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  • Ryanair Belarus flight diversion

image copyrightGetty Imagesimage captionMr Protasevich sat next to uniformed military chiefs at the briefing

Authorities in Belarus have paraded the detained opposition blogger Roman Protasevich at a news conference in Minsk, where they gave their version of the Ryanair plane diversion of 23 May.

A BBC reporter who was initially at the media briefing says Mr Protasevich, 26, was clearly appearing under duress.

An alleged bomb threat forced the plane to land in Minsk, where passengers Mr Protasevich and his girlfriend Sofia Sapega were arrested.

Belarus denies it was a forced landing.

Mr Protasevich, who is being held at a KGB prison in Belarus' capital, said he was feeling fine and had not been beaten. He also said he had caused damage to Belarus and now wanted to rectify the situation.

Before his arrest he said he feared a possible death penalty as he has been put on a Belarus terrorism list. And he would anyway face a long prison sentence if found guilty of inciting unrest.

We have just walked out. Not taking part when he is clearly there under duress. https://t.co/vg4gSGZJeL

— Jonah Fisher (@JonahFisherBBC) June 14, 2021
The BBC is not responsible for the content of external sites.View original tweet on Twitter

At the briefing on Monday the head of state investigations, Dmitry Gora, said Ms Sapega – who is Russian – had been charged with inciting social discord and enmity. She is also in the KGB jail in Minsk.

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The diversion of the Athens-Vilnius flight outraged the EU, UK and other Western nations. They reacted by banning state carrier Belavia from their airports and urging airlines to avoid Belarusian airspace.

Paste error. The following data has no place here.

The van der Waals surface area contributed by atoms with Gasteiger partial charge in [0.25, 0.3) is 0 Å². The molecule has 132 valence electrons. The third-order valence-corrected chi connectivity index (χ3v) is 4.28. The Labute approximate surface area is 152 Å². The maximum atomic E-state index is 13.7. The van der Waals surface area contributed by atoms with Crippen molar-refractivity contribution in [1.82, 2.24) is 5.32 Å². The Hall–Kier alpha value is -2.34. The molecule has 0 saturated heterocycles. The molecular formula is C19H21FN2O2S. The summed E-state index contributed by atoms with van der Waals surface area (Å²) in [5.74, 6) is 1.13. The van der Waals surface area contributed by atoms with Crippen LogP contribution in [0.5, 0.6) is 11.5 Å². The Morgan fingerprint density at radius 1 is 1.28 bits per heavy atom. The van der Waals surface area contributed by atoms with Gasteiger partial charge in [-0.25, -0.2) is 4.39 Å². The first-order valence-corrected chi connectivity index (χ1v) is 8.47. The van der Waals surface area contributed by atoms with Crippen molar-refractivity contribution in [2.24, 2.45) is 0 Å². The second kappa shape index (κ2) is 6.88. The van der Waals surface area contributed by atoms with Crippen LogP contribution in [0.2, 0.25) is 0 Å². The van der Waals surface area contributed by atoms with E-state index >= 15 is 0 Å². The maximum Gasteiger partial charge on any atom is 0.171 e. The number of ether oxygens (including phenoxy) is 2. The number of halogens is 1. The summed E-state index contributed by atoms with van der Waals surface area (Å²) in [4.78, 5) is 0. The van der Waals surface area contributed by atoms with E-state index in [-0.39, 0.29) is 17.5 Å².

Flatly contradicting independent accounts of what happened, Belarus air force chief Igor Golub told the briefing: "There was no interception, no forced diversion from the state border or forced landing of the Ryanair plane.

image copyrightGetty Imagesimage captionTop state officials defended Belarus's disruption of the Ryanair flight

The Ryanair plane flew on to Vilnius after being kept at Minsk airport for several hours. A Belarusian MiG fighter had escorted it down. No bomb was found, but when passengers reboarded, both Mr Protasevich and Ms Sapega were kept in custody.

Earlier this month, in a tearful appearance on Belarus state TV, Mr Protasevich praised Belarusian leader Alexander Lukashenko and admitted attempting to topple him.

Marks were visible on his wrists. Human rights and opposition campaigners say he was tortured.

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Mr Protasevich was editor of the opposition Nexta channel on the Telegram messaging app until last year. Nexta had a huge following in Belarus during mass street protests against the authoritarian leader, Alexander Lukashenko.

The Belarusian opposition and Western governments say Mr Lukashenko – in power since 1994 – rigged the August election, in which he claimed victory.